Downtown Miami

Nicaraguans cheer with pride at Miami Marlins’ National Heritage Day

Nicaraguan Karla Matos pays homage to her country and passion for baseball at the Miami Marlins game on Sunday. The Marlins celebrated Nicaraguan Heritage Day. Baseball is the No. 1 sport in Nicaragua.
Nicaraguan Karla Matos pays homage to her country and passion for baseball at the Miami Marlins game on Sunday. The Marlins celebrated Nicaraguan Heritage Day. Baseball is the No. 1 sport in Nicaragua. For the Miami Herald

Nicaraguan Alonso Delgado remembered the days he’d watch rising-star pitcher Dennis “El Presidente” Martinez play in their native country.

More than 30 years later, Delgado and Martinez met at Marlins Park.

“My cousin was his catcher when he pitched for the team of Granada, where we both were born,” Delgado said.

Along with Martinez and Delgado, more than 500 Nicaraguans, waving their native white-and-blue flags, bonded Sunday at Marlins Park for the Miami baseball team’s Nicaraguan National Heritage Day. The Marlins also donated a portion of their Sunday proceeds to the nonprofit organization American Nicaraguan Foundation, which helps people living in impoverished areas of Nicaragua.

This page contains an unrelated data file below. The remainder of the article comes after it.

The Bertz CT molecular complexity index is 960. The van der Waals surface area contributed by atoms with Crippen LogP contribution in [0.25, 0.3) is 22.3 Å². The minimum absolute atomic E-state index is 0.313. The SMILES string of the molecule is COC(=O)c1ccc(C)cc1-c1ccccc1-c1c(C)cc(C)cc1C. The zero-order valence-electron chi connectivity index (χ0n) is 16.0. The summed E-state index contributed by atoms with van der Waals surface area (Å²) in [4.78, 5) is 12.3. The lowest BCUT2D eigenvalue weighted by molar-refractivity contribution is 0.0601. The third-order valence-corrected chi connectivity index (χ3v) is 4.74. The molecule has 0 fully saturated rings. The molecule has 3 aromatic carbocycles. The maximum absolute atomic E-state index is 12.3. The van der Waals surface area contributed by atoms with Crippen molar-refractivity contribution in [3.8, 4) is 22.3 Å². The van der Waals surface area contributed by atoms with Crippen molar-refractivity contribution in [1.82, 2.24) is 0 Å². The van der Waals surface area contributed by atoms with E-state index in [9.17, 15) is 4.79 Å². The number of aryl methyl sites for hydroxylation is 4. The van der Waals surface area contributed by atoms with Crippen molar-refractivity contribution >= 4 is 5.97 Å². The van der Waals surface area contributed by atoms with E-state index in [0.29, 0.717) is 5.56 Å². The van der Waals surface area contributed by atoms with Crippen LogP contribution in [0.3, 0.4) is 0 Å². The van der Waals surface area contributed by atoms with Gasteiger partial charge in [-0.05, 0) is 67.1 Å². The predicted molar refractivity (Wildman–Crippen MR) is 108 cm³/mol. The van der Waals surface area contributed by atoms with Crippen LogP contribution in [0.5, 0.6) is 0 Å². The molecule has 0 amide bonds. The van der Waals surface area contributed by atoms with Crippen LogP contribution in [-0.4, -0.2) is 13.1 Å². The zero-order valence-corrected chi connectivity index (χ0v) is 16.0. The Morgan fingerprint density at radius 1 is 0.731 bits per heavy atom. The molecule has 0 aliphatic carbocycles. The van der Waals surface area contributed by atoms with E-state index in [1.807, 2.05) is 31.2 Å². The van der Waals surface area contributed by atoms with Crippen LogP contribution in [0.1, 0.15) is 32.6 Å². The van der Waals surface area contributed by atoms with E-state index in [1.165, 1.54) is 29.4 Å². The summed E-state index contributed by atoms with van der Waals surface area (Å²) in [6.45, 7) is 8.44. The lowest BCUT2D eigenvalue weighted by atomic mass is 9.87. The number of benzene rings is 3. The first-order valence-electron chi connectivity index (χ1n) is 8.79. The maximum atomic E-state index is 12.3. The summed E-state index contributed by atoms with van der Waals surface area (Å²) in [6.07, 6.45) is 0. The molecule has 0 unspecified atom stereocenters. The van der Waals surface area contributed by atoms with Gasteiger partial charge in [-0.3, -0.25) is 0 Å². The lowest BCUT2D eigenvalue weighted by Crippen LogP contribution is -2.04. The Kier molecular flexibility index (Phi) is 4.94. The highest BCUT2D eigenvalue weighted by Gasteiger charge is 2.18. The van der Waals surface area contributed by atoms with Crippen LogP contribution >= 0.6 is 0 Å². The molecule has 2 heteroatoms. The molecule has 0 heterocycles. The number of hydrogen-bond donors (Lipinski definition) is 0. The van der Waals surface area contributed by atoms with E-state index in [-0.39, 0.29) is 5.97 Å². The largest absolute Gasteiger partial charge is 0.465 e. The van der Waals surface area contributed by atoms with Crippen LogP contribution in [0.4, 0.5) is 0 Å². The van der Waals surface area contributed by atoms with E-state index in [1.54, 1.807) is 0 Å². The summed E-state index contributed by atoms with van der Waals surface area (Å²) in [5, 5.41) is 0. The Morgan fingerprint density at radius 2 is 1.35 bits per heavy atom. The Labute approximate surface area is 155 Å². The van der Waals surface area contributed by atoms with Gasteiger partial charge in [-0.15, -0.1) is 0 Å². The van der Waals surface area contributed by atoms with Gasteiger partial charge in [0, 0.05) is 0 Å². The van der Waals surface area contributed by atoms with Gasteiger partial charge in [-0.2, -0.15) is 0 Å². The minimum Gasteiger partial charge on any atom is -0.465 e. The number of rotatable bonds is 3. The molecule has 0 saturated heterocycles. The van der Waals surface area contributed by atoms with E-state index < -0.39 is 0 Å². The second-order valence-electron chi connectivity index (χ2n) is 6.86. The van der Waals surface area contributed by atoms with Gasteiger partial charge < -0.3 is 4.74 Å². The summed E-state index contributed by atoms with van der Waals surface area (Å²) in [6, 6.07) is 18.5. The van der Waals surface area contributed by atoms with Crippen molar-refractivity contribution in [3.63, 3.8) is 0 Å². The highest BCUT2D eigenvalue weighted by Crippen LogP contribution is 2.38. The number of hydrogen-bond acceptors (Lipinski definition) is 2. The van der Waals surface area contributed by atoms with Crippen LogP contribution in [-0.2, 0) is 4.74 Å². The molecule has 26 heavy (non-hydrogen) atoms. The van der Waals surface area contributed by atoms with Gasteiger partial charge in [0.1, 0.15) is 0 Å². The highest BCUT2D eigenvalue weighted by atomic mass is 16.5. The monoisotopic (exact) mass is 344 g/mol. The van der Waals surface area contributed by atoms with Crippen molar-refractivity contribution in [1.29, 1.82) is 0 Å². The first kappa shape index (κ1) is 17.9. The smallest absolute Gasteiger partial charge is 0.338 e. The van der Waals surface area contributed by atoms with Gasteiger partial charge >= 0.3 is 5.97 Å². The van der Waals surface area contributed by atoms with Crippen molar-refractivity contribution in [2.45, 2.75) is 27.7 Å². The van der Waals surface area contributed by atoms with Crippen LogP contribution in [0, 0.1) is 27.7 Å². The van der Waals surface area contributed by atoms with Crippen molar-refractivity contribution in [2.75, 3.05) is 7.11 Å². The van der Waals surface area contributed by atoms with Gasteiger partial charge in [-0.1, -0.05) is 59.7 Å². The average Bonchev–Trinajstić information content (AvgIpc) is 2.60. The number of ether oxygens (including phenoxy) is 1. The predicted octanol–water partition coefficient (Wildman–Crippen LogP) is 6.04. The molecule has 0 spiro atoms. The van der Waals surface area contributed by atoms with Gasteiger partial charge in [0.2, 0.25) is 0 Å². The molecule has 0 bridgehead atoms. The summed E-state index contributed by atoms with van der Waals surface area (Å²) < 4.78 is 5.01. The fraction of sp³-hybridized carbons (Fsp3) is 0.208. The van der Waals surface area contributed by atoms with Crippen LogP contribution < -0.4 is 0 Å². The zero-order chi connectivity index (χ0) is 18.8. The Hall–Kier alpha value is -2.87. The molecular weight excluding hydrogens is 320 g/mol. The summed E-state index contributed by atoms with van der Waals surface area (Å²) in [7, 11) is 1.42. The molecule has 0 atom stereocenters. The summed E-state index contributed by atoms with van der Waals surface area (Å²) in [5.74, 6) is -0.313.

“Baseball is the maximum,” Delgado said. “We all grew up with baseball. We were born with it. I played baseball on the streets.”

Wearing a jersey of the Granada team, Delgado said that Sunday was the first time he actually met Martinez.

“Dennis is the maximum that we have had in baseball,” he said.

Martinez was the first Nicaraguan to pitch for Major League Baseball, playing for the Baltimore Orioles, Montreal Expos, Cleveland Indians, Seattle Mariners and Atlanta Braves. He was also the first Latin American-born pitcher to pitch a perfect game.

Baseball is spoon-fed to Nicaraguans, said Martinez, who threw out the first pitch for the Marlins last home game against the Atlanta Braves.

Martinez, who now lives in Miami, said that Nicaraguans have loved baseball since being introduced to it by Americans in the 19th century. “They showed baseball to the Nicaraguans and we learned what the sport is, and since then, baseball has been king,” he said. “It is our No. 1 sport. I think that tradition has been maintained.”

Nicaragua has a professional baseball league. Its best-known team is the Indios del Boer.

Nicaraguan Lillian Delgado, not related to Alonso, was also elated to meet Martinez, a childhood hero, and to introduce him to her kids.

“My father is a big fan of baseball. My dad would tell me about his experiences as a major leaguer in the United States,” she said. “My son plays baseball and I dream that he too could be just like Dennis Martinez. I am emotional to see the Nicaraguan community come here to support.”

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